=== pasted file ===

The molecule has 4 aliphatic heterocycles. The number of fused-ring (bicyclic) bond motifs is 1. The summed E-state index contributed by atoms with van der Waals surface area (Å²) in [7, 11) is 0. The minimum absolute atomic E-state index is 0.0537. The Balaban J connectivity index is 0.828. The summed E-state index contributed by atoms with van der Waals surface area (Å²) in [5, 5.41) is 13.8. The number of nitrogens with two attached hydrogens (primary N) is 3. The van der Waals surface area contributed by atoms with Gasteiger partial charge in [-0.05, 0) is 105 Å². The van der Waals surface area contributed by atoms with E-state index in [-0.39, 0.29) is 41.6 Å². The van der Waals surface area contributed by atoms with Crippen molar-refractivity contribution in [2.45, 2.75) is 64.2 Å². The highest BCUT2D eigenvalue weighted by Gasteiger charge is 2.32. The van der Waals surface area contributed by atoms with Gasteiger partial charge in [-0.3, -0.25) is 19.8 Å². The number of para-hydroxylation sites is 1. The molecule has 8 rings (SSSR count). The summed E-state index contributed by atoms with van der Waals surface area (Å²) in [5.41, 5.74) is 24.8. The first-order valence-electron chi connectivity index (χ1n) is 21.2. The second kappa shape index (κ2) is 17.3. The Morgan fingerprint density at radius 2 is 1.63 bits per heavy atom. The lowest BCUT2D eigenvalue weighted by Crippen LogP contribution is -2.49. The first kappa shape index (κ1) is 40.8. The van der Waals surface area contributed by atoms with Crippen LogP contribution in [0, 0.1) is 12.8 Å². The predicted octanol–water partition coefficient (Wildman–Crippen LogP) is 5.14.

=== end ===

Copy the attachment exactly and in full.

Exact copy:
The molecule has 4 aliphatic heterocycles. The number of fused-ring (bicyclic) bond motifs is 1. The summed E-state index contributed by atoms with van der Waals surface area (Å²) in [7, 11) is 0. The minimum absolute atomic E-state index is 0.0537. The Balaban J connectivity index is 0.828. The summed E-state index contributed by atoms with van der Waals surface area (Å²) in [5, 5.41) is 13.8. The number of nitrogens with two attached hydrogens (primary N) is 3. The van der Waals surface area contributed by atoms with Gasteiger partial charge in [-0.05, 0) is 105 Å². The van der Waals surface area contributed by atoms with E-state index in [-0.39, 0.29) is 41.6 Å². The van der Waals surface area contributed by atoms with Crippen molar-refractivity contribution in [2.45, 2.75) is 64.2 Å². The highest BCUT2D eigenvalue weighted by Gasteiger charge is 2.32. The van der Waals surface area contributed by atoms with Gasteiger partial charge in [-0.3, -0.25) is 19.8 Å². The number of para-hydroxylation sites is 1. The molecule has 8 rings (SSSR count). The summed E-state index contributed by atoms with van der Waals surface area (Å²) in [5.41, 5.74) is 24.8. The first-order valence-electron chi connectivity index (χ1n) is 21.2. The second kappa shape index (κ2) is 17.3. The Morgan fingerprint density at radius 2 is 1.63 bits per heavy atom. The lowest BCUT2D eigenvalue weighted by Crippen LogP contribution is -2.49. The first kappa shape index (κ1) is 40.8. The van der Waals surface area contributed by atoms with Crippen LogP contribution in [0, 0.1) is 12.8 Å². The predicted octanol–water partition coefficient (Wildman–Crippen LogP) is 5.14.